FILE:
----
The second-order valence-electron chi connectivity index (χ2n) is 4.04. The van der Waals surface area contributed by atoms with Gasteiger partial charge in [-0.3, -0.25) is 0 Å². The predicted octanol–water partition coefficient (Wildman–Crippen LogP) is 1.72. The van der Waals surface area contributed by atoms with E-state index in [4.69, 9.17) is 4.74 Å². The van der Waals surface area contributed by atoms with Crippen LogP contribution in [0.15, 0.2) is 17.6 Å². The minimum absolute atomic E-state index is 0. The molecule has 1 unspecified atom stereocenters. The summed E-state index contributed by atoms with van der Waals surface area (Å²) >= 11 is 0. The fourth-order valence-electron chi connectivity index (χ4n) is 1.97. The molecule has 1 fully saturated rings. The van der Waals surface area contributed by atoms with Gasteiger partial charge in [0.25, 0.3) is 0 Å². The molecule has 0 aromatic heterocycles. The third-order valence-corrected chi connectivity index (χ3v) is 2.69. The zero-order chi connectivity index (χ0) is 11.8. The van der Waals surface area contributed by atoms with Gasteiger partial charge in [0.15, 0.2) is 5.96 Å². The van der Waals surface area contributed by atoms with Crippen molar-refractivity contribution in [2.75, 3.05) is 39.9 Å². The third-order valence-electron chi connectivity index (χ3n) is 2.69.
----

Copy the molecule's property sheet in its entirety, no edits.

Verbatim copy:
The second-order valence-electron chi connectivity index (χ2n) is 4.04. The van der Waals surface area contributed by atoms with Gasteiger partial charge in [-0.3, -0.25) is 0 Å². The predicted octanol–water partition coefficient (Wildman–Crippen LogP) is 1.72. The van der Waals surface area contributed by atoms with E-state index in [4.69, 9.17) is 4.74 Å². The van der Waals surface area contributed by atoms with Crippen LogP contribution in [0.15, 0.2) is 17.6 Å². The minimum absolute atomic E-state index is 0. The molecule has 1 unspecified atom stereocenters. The summed E-state index contributed by atoms with van der Waals surface area (Å²) >= 11 is 0. The fourth-order valence-electron chi connectivity index (χ4n) is 1.97. The molecule has 1 fully saturated rings. The van der Waals surface area contributed by atoms with Gasteiger partial charge in [0.25, 0.3) is 0 Å². The molecule has 0 aromatic heterocycles. The third-order valence-corrected chi connectivity index (χ3v) is 2.69. The zero-order chi connectivity index (χ0) is 11.8. The van der Waals surface area contributed by atoms with Gasteiger partial charge in [0.15, 0.2) is 5.96 Å². The van der Waals surface area contributed by atoms with Crippen molar-refractivity contribution in [2.75, 3.05) is 39.9 Å². The third-order valence-electron chi connectivity index (χ3n) is 2.69.